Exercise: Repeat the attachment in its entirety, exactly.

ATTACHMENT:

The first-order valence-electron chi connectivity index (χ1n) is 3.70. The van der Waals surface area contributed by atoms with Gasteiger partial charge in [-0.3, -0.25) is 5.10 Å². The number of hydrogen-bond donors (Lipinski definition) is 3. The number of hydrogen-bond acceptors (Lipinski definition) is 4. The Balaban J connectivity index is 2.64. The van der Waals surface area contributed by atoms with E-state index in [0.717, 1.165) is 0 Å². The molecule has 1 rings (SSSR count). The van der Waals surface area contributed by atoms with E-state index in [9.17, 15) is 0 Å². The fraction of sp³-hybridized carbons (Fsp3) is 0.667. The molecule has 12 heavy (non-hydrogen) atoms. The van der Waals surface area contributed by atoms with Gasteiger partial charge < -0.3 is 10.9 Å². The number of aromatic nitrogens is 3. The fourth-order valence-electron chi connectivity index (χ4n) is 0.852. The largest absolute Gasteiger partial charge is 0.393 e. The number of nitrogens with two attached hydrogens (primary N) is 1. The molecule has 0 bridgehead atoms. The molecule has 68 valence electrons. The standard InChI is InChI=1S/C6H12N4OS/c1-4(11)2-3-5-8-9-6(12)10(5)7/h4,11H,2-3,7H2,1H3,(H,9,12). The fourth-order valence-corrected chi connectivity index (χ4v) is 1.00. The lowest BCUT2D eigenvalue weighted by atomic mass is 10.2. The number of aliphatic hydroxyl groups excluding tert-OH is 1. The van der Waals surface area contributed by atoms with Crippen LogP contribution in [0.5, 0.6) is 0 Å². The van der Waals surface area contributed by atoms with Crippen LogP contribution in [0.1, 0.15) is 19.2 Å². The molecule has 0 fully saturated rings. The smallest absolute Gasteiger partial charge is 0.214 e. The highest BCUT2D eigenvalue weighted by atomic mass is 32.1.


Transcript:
The first-order valence-electron chi connectivity index (χ1n) is 3.70. The van der Waals surface area contributed by atoms with Gasteiger partial charge in [-0.3, -0.25) is 5.10 Å². The number of hydrogen-bond donors (Lipinski definition) is 3. The number of hydrogen-bond acceptors (Lipinski definition) is 4. The Balaban J connectivity index is 2.64. The van der Waals surface area contributed by atoms with E-state index in [0.717, 1.165) is 0 Å². The molecule has 1 rings (SSSR count). The van der Waals surface area contributed by atoms with E-state index in [9.17, 15) is 0 Å². The fraction of sp³-hybridized carbons (Fsp3) is 0.667. The molecule has 12 heavy (non-hydrogen) atoms. The van der Waals surface area contributed by atoms with Gasteiger partial charge < -0.3 is 10.9 Å². The number of aromatic nitrogens is 3. The fourth-order valence-electron chi connectivity index (χ4n) is 0.852. The largest absolute Gasteiger partial charge is 0.393 e. The number of nitrogens with two attached hydrogens (primary N) is 1. The molecule has 0 bridgehead atoms. The molecule has 68 valence electrons. The standard InChI is InChI=1S/C6H12N4OS/c1-4(11)2-3-5-8-9-6(12)10(5)7/h4,11H,2-3,7H2,1H3,(H,9,12). The fourth-order valence-corrected chi connectivity index (χ4v) is 1.00. The lowest BCUT2D eigenvalue weighted by atomic mass is 10.2. The number of aliphatic hydroxyl groups excluding tert-OH is 1. The van der Waals surface area contributed by atoms with Crippen LogP contribution in [0.5, 0.6) is 0 Å². The van der Waals surface area contributed by atoms with Crippen LogP contribution in [0.1, 0.15) is 19.2 Å². The molecule has 0 fully saturated rings. The smallest absolute Gasteiger partial charge is 0.214 e. The highest BCUT2D eigenvalue weighted by atomic mass is 32.1.